It’s pretty special, with the large center stone from Botswana (they recently vacationed there) and the two outer stones from the private collection of Lady Diana, formerly HRH Princess of Wales.

You could say that the engagement breaks with centuries of British royal tradition, and it does. Markle is divorced. Also, her African lineage on her mother’s side could make the royal family more diverse and, according to some, reduce some of the stigmas that some Black British citizens have felt living in that society.

I don’t know about that last part, though, racial issues aside. Perhaps contemporary non-white Britons have been so fed up with the other side of what the Windsor family represents — a lineage enriched by centuries of England oppressing foreigners and its lower classes — that the monarchy is far less enthralling as it used to be. One tourist from Los Angeles who was outside Buckingham Palace when the news broke said:

“It’s exciting that he’s engaged to an American, I think that’s every American girl’s dream,” she said. “Now there’s hope for us Americans, for American girls.”

Is it every American girl’s dream to fall in love with and marry a wealthy prince? I don’t agree, for the obvious reason that young girls have a vast array of accessible dreams to them today. Girls of African descent, in particular, are taught to put their hope and trust in their own abilities and not to entertain too many hopes of being swept away by a rich, handsome husband. Especially not in modern American society, where it takes two incomes to live well. That was the case with both Princess Angela and Meghan Markle. They were both super accomplished professionals before their merit landed them in the company of these to-be-smitten princes.

Of course, when Black women grow up they are not above bestowing the affectionate term ‘my king,’ or ‘my Boaz’ on their husbands. But that is for a later conversation about the differences between Black womanism and white feminism.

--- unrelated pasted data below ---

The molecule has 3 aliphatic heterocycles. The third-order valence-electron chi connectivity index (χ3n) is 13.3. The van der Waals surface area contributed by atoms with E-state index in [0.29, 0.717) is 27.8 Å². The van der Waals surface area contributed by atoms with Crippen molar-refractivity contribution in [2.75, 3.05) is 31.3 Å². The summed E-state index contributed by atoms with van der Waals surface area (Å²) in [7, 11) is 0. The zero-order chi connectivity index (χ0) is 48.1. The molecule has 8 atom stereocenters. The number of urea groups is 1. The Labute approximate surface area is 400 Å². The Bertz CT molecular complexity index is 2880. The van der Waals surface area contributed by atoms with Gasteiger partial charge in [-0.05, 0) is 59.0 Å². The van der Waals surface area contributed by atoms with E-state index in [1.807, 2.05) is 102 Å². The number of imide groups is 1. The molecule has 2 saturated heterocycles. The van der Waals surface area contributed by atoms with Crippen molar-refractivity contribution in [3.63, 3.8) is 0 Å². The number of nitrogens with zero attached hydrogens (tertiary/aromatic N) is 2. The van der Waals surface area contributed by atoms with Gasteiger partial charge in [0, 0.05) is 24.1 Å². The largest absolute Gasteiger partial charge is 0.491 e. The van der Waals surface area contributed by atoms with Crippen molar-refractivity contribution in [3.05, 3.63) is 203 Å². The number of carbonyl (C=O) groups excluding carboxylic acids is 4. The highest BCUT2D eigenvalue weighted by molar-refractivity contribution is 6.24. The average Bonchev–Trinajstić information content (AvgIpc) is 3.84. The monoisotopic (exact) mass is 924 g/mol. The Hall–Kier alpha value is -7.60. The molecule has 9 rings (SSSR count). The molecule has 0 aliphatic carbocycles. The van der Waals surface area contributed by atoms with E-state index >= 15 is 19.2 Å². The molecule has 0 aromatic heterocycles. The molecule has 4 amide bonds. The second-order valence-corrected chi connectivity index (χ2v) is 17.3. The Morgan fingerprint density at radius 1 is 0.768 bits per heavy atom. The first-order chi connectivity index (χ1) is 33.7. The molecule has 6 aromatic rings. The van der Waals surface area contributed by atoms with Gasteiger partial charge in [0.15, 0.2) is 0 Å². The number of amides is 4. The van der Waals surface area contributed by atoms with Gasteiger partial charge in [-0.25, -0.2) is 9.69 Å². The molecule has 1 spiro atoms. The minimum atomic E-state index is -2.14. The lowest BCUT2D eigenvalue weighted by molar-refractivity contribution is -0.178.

Don’t Be Surprised When Race Bending Comes Full Circle

I call myself a movie buff and patron of the theater, but I’ve always found the entertainment industry to be incorrigibly absurd, always asking audiences to suspend disbelief in poorly conceived plot twists and editing choices. And I hold the powers that be in a permanent state of suspicion when it comes to finding fair and believable ways to include Black actors in creative output.

That’s why I’m ambivalent about this whole “race bending” practice spreading through the entertainment industry right now.

Sometimes I bring a theatrical view of things to the table, where you can see how iconic characters would be played by someone outside of the original race for the stage. Photos emerged this week of the Granger-Weasley family in the new stage production of “Harry Potter and The Cursed Child,” and Hermoine has grown up to be a Black woman. They have a daughter with a mane of thick, naturally coily hair, dark skin and a mischievous Weasley glint in her eyes.

Ron-Hermione-Rose

Quite a few people who consider themselves to be enlightened anticipated “the haters” and quickly clapped back at people who pointed out that the casting was not in line with Hermoine as portrayed in the original series of books. Twitter lit up with avid readers highlighting passages describing Hermoine’s “white skin,” and other allusions to her being a white English rose. In most cases, I would side with the ones cheering on whatever is supposed to be going on here. I’m just not sure what that is: Progress? Pure, talent-based, colorblind casting? A … bait and switch in the making?